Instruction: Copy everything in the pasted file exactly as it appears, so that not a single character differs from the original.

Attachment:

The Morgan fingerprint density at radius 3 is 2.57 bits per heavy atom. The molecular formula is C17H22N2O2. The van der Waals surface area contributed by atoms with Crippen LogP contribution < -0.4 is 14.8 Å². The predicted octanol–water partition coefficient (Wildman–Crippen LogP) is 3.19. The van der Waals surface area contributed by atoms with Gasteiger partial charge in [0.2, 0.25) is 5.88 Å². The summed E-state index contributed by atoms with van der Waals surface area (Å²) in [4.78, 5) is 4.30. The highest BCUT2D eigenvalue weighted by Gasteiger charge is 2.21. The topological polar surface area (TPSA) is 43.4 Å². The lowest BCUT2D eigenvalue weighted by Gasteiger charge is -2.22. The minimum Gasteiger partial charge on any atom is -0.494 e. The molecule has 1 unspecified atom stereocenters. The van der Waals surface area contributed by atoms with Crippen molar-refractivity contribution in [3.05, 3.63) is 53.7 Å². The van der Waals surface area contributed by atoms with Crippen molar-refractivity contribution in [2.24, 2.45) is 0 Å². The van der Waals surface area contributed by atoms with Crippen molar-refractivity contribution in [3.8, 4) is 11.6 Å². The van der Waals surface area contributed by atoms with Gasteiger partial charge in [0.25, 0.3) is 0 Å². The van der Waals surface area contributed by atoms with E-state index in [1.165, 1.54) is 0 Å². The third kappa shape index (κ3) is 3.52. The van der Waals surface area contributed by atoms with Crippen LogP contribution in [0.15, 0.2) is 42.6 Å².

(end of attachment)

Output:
The Morgan fingerprint density at radius 3 is 2.57 bits per heavy atom. The molecular formula is C17H22N2O2. The van der Waals surface area contributed by atoms with Crippen LogP contribution < -0.4 is 14.8 Å². The predicted octanol–water partition coefficient (Wildman–Crippen LogP) is 3.19. The van der Waals surface area contributed by atoms with Gasteiger partial charge in [0.2, 0.25) is 5.88 Å². The summed E-state index contributed by atoms with van der Waals surface area (Å²) in [4.78, 5) is 4.30. The highest BCUT2D eigenvalue weighted by Gasteiger charge is 2.21. The topological polar surface area (TPSA) is 43.4 Å². The lowest BCUT2D eigenvalue weighted by Gasteiger charge is -2.22. The minimum Gasteiger partial charge on any atom is -0.494 e. The molecule has 1 unspecified atom stereocenters. The van der Waals surface area contributed by atoms with Crippen molar-refractivity contribution in [3.05, 3.63) is 53.7 Å². The van der Waals surface area contributed by atoms with Crippen molar-refractivity contribution in [2.24, 2.45) is 0 Å². The van der Waals surface area contributed by atoms with Crippen molar-refractivity contribution in [3.8, 4) is 11.6 Å². The van der Waals surface area contributed by atoms with Gasteiger partial charge in [0.25, 0.3) is 0 Å². The van der Waals surface area contributed by atoms with E-state index in [1.165, 1.54) is 0 Å². The third kappa shape index (κ3) is 3.52. The van der Waals surface area contributed by atoms with Crippen LogP contribution in [0.15, 0.2) is 42.6 Å².